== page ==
Lack of steady trajectories and failure

A common advice given out to young researchers is to find a niche. (See Michael’s Branding Your Research). That is certainly good advice. Instead of being another young researcher, you can be the new guy working on topic X. But it always seems to happen no matter what: most Ph.D. thesis address a narrow topic. I believe that the real advice people would like to give is: find yourself a nice topic, and make sure this topic becomes fashionable. Of course, this implies that you can somehow predict the future, or have a thesis supervisor with enough clout that he can either initiate new trends, or have inside knowledge regarding the upcoming trends.

A more interesting question is what you should do with the rest of your career, assuming you landed a research job, somehow. Should you find yourself one or two niche topics and stay there for the rest of your life? That is a common strategy. You save precious time: instead of having to skim 100 research articles a year, you may get by with 20 or 30 research articles, or even less. Moreover, because you are the leading authority on one or two topics, you can never be caught unaware. You never have to worry about finding new topics: you just keep on iteratively improving whatever you are doing right now. With some luck, you can reuse your funding proposals year after year. Finally, you can quickly get to know everyone that matters regarding these narrow topics. And that is a perfectly good strategy.

The problems begin when we associate the lack of a steady trajectory with failure. Encouraging static research topics leads to conservatism. Meanwhile, some of the most innovative researchers have cultivated varied interests. Von Neumann was a set theorist, but he wrote 20 papers in Physics, and even in Mathematics, he covered a wide range of topics (set theory, logic, topological groups, measure theory, ergodic theory, operator theory, and continuous geometry). Would we have been better off had von Neumann remained a pure set theorist?

And I tend to have more trust in researchers who have their eggs in different baskets. They can afford to be a bit more critical.

Warning: I am not urging Ph.D. students to change topic repeatedly while writing up their thesis. Finish whatever you start. And be aware that approaching a new research topic can be costly.

Daniel Lemire, "Lack of steady trajectories and failure," in Daniel Lemire's blog, June 14, 2010.

Published by

Daniel Lemire

A computer science professor at the University of Quebec (TELUQ).

10 thoughts on “Lack of steady trajectories and failure”

  1. The expression “you are the leading authority on one or two topics” implies that the topic must be narrow enough. Nobody is the “leading authority on Computer Science” or the “leading authority on Information Retrieval”. You might be “the leading authority on the application of Bayes Networks to ranking problems in Information Retrieval”.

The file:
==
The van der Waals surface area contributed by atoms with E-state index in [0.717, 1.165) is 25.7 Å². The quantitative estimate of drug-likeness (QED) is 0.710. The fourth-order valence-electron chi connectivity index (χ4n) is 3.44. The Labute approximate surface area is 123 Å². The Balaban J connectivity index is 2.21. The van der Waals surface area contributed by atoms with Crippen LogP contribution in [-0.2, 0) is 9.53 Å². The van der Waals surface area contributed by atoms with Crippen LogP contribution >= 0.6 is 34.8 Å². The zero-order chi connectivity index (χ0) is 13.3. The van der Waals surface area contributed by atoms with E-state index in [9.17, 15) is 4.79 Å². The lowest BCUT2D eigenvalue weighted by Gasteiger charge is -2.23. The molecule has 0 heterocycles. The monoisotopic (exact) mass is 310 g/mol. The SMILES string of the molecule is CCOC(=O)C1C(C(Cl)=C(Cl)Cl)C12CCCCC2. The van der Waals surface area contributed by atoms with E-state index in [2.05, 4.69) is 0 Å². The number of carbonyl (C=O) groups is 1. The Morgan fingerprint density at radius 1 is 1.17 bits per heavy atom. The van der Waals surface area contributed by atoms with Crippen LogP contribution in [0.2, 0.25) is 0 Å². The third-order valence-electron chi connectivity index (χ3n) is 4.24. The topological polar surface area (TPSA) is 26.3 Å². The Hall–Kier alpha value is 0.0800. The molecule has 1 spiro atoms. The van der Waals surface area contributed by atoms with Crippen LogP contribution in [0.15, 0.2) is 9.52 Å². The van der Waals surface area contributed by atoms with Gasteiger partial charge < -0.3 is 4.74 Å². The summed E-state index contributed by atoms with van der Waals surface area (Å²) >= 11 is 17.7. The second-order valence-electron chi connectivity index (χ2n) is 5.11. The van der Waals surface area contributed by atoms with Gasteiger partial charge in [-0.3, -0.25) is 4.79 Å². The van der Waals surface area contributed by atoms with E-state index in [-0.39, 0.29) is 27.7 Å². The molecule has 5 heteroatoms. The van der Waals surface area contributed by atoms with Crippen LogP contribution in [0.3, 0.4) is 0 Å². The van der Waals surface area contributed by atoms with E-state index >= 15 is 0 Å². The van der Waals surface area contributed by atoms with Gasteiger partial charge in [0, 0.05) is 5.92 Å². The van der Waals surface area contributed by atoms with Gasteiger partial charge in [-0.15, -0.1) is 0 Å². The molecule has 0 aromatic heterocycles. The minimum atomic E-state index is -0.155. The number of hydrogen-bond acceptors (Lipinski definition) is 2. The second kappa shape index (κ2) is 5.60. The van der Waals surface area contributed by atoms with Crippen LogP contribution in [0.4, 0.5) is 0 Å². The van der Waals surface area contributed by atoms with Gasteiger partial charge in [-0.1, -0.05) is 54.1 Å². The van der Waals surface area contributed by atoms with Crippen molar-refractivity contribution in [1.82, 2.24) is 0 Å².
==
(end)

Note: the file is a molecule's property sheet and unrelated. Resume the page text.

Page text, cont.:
Presumably, the granularity level depends on the popularity of the field. If you are one of the last two remaining Physicists in the world, then maybe you could be the leading authority on Quantum Mechanics.

    For very popular fields, you need to be very narrow to be an authority.

  2. @jeremy It is awfully difficult to define “diversity”. I know, I tried.

    There is nothing wrong with doing Information Retrieval for 30 years.

    What I’m saying is that if you can both contribute something to Information Retrieval, and also to a different field, you might have a better appreciation of both fields.

    Can you do Philosophy and AI? Medicine and Psychology? Physics and Algorithms? I think that true scholars can contribute to multiple fields, not just multiple topics.

  3. Some topic -> more specific of the topic -> “narrow” topic. When you go along the way, how would you filter out topics in second stage, which not necessarily is a single step?

  4. My question was more along the lines of encouraging non-static research topics. What does it mean to be diverse?

    For example, I’ve gone fairly deep in both text (recall-oriented) information retrieval, as well as music information retrieval. Not to mention explicitly collaborative information retrieval. On the one hand, it’s not diverse at all: It’s still just information retrieval. On the other hand, each facet involves some fairly specialized knowledge.

    So are all my eggs in one basket (IR)? Or in multiple baskets (text IR, music IR, collaborative IR)? And how does that relate to others that I know who have their eggs both in the physics and text IR baskets — is that more diverse or less diverse?

  5. Do you mean that since there are no “heroes” in Science anybody can match Von Neumann?

  6. Excellent idea – but it seems to me in practice diversifying one’s research is possible only for tenured faculty like yourself!

    I don’t see how a young researcher (untenured yet) can afford to diversify, at the same time keep up with the need to publish, teach, obtain grants, serve on committees, advise graduate students, do administrative duties,…etc.

    I am not complaining about the ideal – it is indeed something I would aspire for, but I am questioning the practicality of it.

  7. @Kevembuangga von Neumann was probably a workaholic. He worked continuously. And he started his research career quite young. Also, he got access to extraordinary ressources. So it may not be practical for most people to match von Neumann.

    @Srikanta I think that the incentive to stick with what you know may become even stronger as you advance in your career. But I don’t deny that diversifying is costly.

    I suspect, however, that a diversified research expertise may offer more opportunities later on. But I’m not sure.

Leave a Reply

Your email address will not be published.

You may subscribe to this blog by email.